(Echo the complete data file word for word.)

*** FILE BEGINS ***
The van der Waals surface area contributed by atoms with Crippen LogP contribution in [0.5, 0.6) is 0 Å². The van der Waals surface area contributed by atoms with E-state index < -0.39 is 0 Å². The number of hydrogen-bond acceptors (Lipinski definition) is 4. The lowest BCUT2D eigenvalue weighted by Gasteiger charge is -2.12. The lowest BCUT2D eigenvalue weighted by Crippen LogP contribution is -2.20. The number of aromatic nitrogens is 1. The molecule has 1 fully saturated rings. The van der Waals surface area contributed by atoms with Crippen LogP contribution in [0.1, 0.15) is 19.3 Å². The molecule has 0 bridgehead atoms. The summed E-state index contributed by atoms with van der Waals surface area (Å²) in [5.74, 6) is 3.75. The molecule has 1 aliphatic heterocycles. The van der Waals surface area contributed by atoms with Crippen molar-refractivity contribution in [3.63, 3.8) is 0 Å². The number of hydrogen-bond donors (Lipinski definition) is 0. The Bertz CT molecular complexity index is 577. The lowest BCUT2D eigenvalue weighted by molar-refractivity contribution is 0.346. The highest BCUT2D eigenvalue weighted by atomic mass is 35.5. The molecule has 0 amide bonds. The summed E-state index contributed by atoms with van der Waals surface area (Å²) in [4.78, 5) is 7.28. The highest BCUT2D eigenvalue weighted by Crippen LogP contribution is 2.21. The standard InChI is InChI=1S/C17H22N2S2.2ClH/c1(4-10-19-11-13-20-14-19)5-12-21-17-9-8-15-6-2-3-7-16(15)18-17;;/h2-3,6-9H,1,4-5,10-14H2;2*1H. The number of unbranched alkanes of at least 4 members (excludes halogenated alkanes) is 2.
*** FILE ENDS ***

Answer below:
The van der Waals surface area contributed by atoms with Crippen LogP contribution in [0.5, 0.6) is 0 Å². The van der Waals surface area contributed by atoms with E-state index < -0.39 is 0 Å². The number of hydrogen-bond acceptors (Lipinski definition) is 4. The lowest BCUT2D eigenvalue weighted by Gasteiger charge is -2.12. The lowest BCUT2D eigenvalue weighted by Crippen LogP contribution is -2.20. The number of aromatic nitrogens is 1. The molecule has 1 fully saturated rings. The van der Waals surface area contributed by atoms with Crippen LogP contribution in [0.1, 0.15) is 19.3 Å². The molecule has 0 bridgehead atoms. The summed E-state index contributed by atoms with van der Waals surface area (Å²) in [5.74, 6) is 3.75. The molecule has 1 aliphatic heterocycles. The van der Waals surface area contributed by atoms with Crippen molar-refractivity contribution in [3.63, 3.8) is 0 Å². The number of hydrogen-bond donors (Lipinski definition) is 0. The Bertz CT molecular complexity index is 577. The lowest BCUT2D eigenvalue weighted by molar-refractivity contribution is 0.346. The highest BCUT2D eigenvalue weighted by atomic mass is 35.5. The molecule has 0 amide bonds. The summed E-state index contributed by atoms with van der Waals surface area (Å²) in [4.78, 5) is 7.28. The highest BCUT2D eigenvalue weighted by Crippen LogP contribution is 2.21. The standard InChI is InChI=1S/C17H22N2S2.2ClH/c1(4-10-19-11-13-20-14-19)5-12-21-17-9-8-15-6-2-3-7-16(15)18-17;;/h2-3,6-9H,1,4-5,10-14H2;2*1H. The number of unbranched alkanes of at least 4 members (excludes halogenated alkanes) is 2.